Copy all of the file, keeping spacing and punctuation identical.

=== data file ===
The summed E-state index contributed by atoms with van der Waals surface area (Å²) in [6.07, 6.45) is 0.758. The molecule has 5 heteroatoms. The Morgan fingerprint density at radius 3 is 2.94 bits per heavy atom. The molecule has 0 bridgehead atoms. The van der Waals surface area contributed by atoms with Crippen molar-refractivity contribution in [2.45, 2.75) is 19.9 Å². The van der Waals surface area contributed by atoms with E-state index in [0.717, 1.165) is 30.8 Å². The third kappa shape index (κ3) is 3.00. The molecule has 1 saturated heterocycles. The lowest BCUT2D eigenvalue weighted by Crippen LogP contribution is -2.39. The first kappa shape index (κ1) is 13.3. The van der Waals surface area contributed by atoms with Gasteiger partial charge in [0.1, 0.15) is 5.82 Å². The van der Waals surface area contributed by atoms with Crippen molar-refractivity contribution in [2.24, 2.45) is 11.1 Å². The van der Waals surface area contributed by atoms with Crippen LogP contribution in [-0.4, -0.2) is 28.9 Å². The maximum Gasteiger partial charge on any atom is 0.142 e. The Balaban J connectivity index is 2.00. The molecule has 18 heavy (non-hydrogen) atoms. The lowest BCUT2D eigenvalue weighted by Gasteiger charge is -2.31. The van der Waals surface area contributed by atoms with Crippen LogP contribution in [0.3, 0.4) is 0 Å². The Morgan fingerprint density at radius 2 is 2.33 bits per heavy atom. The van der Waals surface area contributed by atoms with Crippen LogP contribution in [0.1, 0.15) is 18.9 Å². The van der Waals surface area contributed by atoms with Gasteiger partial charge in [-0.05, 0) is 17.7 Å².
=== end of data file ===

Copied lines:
The summed E-state index contributed by atoms with van der Waals surface area (Å²) in [6.07, 6.45) is 0.758. The molecule has 5 heteroatoms. The Morgan fingerprint density at radius 3 is 2.94 bits per heavy atom. The molecule has 0 bridgehead atoms. The van der Waals surface area contributed by atoms with Crippen molar-refractivity contribution in [2.45, 2.75) is 19.9 Å². The van der Waals surface area contributed by atoms with E-state index in [0.717, 1.165) is 30.8 Å². The third kappa shape index (κ3) is 3.00. The molecule has 1 saturated heterocycles. The lowest BCUT2D eigenvalue weighted by Crippen LogP contribution is -2.39. The first kappa shape index (κ1) is 13.3. The van der Waals surface area contributed by atoms with Gasteiger partial charge in [0.1, 0.15) is 5.82 Å². The van der Waals surface area contributed by atoms with Crippen molar-refractivity contribution in [2.24, 2.45) is 11.1 Å². The van der Waals surface area contributed by atoms with Crippen LogP contribution in [-0.4, -0.2) is 28.9 Å². The maximum Gasteiger partial charge on any atom is 0.142 e. The Balaban J connectivity index is 2.00. The molecule has 18 heavy (non-hydrogen) atoms. The lowest BCUT2D eigenvalue weighted by Gasteiger charge is -2.31. The van der Waals surface area contributed by atoms with Crippen LogP contribution in [0.3, 0.4) is 0 Å². The Morgan fingerprint density at radius 2 is 2.33 bits per heavy atom. The van der Waals surface area contributed by atoms with Crippen LogP contribution in [0.1, 0.15) is 18.9 Å². The van der Waals surface area contributed by atoms with Gasteiger partial charge in [-0.05, 0) is 17.7 Å².